An Attitude is Gratitude
by Michael S. Tyrrell
November 3, 2020
Happy Tuesday, my Dear Wholetonians!
Ahh… it’s November, the Thanksgiving season, and that special time where we look forward to the changes in our weather and the color of the leaves as they fall.
This year, however, many of us are also experiencing some unwelcome changes–changes to the way we socialize, gather and celebrate.
Thanksgiving this year may look a little different to some of us,
but there is one very important ingredient that, if missing,
would make Thanksgiving completely unrecognizable.
Do you know what that ingredient is?
Nope, it’s not the turkey… I’m talking about thankfulness.
So let’s talk turkey about gratitude.
Do not be anxious about anything, but in every situation, by prayer and petition, with thanksgiving, present your requests to God. And the peace of God, which transcends all understanding, will guard your hearts and your minds in Christ Jesus.
This Fall season has been especially hard on many people.
Depression and anxiety are at an all-time high, but gratitude
is a vital weapon in the fight against this dastardly duo.
According to research done for an article on PositivePsychology.com, thankfulness can positively affect us in a variety of ways.
Here are just three:
1. Increased Happiness
In a study conducted by Toepfer, Cichy, and Peters in 2011,
participants were asked to write and deliver a letter to someone
for whom they were grateful. After performing this exercise,
their happiness levels and life satisfaction were dramatically improved, even weeks later!
They found that the more gratitude we experience and express,
the more we experience positive feedback, making us feel happier, which in turn creates a loop to express more gratitude.
2. Deeper Relationships
Turns out, gratitude is a powerful tool for strengthening interpersonal relationships. It really should come as no surprise that people who express gratitude for each other tend to be less self-absorbed and more willing to forgive others. (DeShea, 2003; Farwell & Wohlwend-Lloyd, 1998)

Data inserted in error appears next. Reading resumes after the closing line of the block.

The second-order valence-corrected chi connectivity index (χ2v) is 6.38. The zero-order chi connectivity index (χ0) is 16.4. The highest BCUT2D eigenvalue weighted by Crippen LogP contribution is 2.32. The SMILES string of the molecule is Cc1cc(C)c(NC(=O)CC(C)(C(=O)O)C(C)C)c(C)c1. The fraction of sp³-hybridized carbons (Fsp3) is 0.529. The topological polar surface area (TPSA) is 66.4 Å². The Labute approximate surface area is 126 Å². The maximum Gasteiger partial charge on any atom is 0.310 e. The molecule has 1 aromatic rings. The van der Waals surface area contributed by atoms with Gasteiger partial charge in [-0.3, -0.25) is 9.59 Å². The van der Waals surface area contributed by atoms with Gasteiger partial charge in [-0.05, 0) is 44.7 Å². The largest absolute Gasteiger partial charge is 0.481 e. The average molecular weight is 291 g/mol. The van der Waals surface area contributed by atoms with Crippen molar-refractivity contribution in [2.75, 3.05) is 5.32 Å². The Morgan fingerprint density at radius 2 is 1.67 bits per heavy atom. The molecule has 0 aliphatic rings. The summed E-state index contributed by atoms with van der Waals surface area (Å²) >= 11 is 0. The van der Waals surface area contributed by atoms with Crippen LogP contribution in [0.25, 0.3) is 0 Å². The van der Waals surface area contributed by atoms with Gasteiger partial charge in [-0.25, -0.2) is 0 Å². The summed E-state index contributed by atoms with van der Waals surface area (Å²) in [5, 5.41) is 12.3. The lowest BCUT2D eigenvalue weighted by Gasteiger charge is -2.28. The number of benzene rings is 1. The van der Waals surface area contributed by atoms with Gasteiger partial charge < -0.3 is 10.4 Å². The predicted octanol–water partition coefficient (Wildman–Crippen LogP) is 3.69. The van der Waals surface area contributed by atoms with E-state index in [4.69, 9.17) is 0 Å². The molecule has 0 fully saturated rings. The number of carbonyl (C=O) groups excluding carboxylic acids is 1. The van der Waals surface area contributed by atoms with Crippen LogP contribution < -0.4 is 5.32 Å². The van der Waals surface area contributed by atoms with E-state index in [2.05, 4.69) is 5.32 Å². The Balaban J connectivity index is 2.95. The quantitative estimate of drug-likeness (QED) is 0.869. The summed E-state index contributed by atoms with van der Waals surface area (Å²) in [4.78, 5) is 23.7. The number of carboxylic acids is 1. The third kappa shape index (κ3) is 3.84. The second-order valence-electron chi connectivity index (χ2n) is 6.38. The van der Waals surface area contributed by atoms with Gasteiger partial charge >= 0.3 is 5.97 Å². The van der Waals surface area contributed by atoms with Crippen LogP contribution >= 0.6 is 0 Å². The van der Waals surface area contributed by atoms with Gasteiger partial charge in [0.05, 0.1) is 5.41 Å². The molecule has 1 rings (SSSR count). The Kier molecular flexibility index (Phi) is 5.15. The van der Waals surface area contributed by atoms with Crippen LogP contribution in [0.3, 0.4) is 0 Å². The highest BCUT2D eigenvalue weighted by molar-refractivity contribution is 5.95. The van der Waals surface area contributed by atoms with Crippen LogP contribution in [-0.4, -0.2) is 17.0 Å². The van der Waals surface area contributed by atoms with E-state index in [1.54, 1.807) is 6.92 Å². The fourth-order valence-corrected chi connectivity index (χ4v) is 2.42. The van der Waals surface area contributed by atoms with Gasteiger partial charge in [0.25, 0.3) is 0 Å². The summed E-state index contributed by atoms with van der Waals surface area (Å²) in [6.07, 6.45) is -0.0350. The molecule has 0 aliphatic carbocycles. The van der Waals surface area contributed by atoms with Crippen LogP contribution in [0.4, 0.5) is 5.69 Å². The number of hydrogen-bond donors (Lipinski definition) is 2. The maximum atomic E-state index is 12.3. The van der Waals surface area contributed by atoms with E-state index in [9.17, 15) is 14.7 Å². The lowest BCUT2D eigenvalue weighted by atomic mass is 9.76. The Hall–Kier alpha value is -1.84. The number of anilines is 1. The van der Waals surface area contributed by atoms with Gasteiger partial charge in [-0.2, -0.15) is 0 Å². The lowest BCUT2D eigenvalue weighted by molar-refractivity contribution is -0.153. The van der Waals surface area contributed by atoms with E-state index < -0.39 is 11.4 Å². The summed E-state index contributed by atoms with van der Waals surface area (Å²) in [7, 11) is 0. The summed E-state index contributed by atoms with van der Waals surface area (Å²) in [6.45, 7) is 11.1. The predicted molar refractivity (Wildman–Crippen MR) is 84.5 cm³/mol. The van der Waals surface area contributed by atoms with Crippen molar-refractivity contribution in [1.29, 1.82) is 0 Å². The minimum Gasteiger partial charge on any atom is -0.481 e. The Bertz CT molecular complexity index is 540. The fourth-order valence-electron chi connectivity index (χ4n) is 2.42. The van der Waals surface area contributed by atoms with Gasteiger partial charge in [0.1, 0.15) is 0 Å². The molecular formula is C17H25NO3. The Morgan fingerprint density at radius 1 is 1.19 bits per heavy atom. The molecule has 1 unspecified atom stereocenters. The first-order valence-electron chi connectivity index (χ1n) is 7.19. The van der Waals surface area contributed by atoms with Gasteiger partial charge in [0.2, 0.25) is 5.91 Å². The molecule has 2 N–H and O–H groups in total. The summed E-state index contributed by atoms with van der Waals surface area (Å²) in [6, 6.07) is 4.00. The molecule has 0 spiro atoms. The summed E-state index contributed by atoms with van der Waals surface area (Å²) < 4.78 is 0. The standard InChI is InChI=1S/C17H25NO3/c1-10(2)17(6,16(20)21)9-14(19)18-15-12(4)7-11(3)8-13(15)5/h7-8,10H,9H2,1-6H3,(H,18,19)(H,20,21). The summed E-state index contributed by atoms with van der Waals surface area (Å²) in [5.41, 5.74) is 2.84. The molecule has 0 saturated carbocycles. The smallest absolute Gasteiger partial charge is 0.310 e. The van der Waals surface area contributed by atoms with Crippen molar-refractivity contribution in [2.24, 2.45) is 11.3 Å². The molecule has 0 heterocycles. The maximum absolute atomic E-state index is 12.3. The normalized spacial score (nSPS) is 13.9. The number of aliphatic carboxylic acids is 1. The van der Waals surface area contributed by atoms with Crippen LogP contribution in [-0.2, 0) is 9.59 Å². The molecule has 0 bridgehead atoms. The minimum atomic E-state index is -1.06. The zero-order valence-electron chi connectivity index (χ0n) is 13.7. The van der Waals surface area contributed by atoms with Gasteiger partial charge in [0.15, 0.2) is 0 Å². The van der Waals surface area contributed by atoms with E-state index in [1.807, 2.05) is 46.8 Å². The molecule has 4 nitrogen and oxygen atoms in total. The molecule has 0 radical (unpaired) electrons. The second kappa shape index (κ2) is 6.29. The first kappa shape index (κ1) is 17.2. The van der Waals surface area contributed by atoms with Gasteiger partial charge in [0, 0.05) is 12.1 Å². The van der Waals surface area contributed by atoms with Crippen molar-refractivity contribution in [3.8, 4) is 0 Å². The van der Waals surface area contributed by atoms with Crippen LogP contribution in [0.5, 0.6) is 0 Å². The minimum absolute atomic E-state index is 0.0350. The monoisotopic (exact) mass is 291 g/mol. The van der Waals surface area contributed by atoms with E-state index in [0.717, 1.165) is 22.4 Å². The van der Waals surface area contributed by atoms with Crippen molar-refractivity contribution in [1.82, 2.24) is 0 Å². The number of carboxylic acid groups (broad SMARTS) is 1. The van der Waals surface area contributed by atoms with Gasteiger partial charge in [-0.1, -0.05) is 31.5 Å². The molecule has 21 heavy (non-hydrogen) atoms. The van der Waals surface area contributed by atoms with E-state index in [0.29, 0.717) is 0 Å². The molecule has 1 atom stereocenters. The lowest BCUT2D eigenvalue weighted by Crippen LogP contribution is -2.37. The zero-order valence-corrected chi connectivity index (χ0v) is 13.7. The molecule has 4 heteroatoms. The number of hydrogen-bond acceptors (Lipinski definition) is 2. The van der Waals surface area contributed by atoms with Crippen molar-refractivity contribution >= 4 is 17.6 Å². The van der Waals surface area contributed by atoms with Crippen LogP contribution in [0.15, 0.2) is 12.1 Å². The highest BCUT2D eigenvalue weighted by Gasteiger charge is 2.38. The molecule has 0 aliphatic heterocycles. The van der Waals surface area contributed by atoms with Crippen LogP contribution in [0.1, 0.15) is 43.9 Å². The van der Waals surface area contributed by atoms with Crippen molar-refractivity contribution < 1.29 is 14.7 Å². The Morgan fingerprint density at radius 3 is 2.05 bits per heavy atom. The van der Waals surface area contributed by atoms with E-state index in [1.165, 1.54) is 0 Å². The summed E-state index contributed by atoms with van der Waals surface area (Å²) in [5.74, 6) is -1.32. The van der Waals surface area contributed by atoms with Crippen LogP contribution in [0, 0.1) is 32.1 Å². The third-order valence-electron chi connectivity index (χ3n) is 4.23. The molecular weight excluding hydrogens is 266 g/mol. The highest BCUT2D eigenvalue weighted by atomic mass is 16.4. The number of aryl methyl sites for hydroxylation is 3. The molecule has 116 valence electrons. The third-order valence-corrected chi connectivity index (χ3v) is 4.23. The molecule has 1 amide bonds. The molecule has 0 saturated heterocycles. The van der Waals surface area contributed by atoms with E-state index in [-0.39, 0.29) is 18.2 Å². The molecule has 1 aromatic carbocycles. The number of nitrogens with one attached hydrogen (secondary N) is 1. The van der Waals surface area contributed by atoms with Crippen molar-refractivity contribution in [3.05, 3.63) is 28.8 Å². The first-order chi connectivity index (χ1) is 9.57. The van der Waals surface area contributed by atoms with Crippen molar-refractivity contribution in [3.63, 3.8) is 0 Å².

3. Overall well-being
Expressing our thanks can improve our overall sense of well-being. Grateful people are often “more agreeable, more open, and less neurotic.” Gratitude is inversely related to depression, and positively related to life satisfaction. (McCullough et al., 2002; McCullough, Tsang, & Emmons, 2004 Wood, Maltby,
Gillett, Linley, & Joseph, 2008; Wood, Maltby, Steart, Linley et al., 2008, Wood, Joseph, & Maltby, 2008).
Now I’m not saying that depressed people should just be more
grateful, because it’s important to know that depression is a very
complicated disease for millions of people. What I am saying is
that “practicing” gratitude can be a very helpful part of therapy
and treatment for people struggling with depression.
So tell me, what are YOU thankful for?
If you want to know what I’m thankful for, take a look in the mirror. That’s right, my friend, I’m thankful for YOU and the support you’ve given to me and Wholetones.
You’re amazing, and I’m so thankful!
I have not stopped giving thanks for you, remembering you in my prayers.
Until next time…
Michael S. Tyrrell
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